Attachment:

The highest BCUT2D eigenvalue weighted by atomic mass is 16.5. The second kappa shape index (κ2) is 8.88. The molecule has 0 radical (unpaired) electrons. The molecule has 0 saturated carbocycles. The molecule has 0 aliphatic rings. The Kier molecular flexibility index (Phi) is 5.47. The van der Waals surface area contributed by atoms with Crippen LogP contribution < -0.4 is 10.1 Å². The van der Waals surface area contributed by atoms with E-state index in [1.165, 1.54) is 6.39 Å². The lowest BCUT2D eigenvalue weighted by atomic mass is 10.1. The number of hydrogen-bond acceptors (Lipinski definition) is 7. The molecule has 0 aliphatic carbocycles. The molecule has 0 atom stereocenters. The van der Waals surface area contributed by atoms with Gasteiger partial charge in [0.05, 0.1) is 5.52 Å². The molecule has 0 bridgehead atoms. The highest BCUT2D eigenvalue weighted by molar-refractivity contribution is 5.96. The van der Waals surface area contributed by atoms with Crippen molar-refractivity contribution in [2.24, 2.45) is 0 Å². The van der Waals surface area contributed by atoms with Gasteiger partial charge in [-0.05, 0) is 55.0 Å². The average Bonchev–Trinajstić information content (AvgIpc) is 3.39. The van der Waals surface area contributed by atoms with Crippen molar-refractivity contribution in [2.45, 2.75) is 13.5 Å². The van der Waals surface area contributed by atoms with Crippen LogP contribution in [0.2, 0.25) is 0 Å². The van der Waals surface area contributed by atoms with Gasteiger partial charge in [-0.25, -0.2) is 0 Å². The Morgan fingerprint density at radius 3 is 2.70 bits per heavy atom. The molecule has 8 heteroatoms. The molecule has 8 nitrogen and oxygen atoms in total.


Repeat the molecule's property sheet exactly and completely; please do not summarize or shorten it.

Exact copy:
The highest BCUT2D eigenvalue weighted by atomic mass is 16.5. The second kappa shape index (κ2) is 8.88. The molecule has 0 radical (unpaired) electrons. The molecule has 0 saturated carbocycles. The molecule has 0 aliphatic rings. The Kier molecular flexibility index (Phi) is 5.47. The van der Waals surface area contributed by atoms with Crippen LogP contribution < -0.4 is 10.1 Å². The van der Waals surface area contributed by atoms with E-state index in [1.165, 1.54) is 6.39 Å². The lowest BCUT2D eigenvalue weighted by atomic mass is 10.1. The number of hydrogen-bond acceptors (Lipinski definition) is 7. The molecule has 0 aliphatic carbocycles. The molecule has 0 atom stereocenters. The van der Waals surface area contributed by atoms with Gasteiger partial charge in [0.05, 0.1) is 5.52 Å². The molecule has 0 bridgehead atoms. The highest BCUT2D eigenvalue weighted by molar-refractivity contribution is 5.96. The van der Waals surface area contributed by atoms with Crippen molar-refractivity contribution in [2.24, 2.45) is 0 Å². The van der Waals surface area contributed by atoms with Gasteiger partial charge in [-0.05, 0) is 55.0 Å². The average Bonchev–Trinajstić information content (AvgIpc) is 3.39. The van der Waals surface area contributed by atoms with Crippen molar-refractivity contribution in [2.45, 2.75) is 13.5 Å². The van der Waals surface area contributed by atoms with Crippen LogP contribution in [0.2, 0.25) is 0 Å². The van der Waals surface area contributed by atoms with Gasteiger partial charge in [-0.25, -0.2) is 0 Å². The Morgan fingerprint density at radius 3 is 2.70 bits per heavy atom. The molecule has 8 heteroatoms. The molecule has 8 nitrogen and oxygen atoms in total.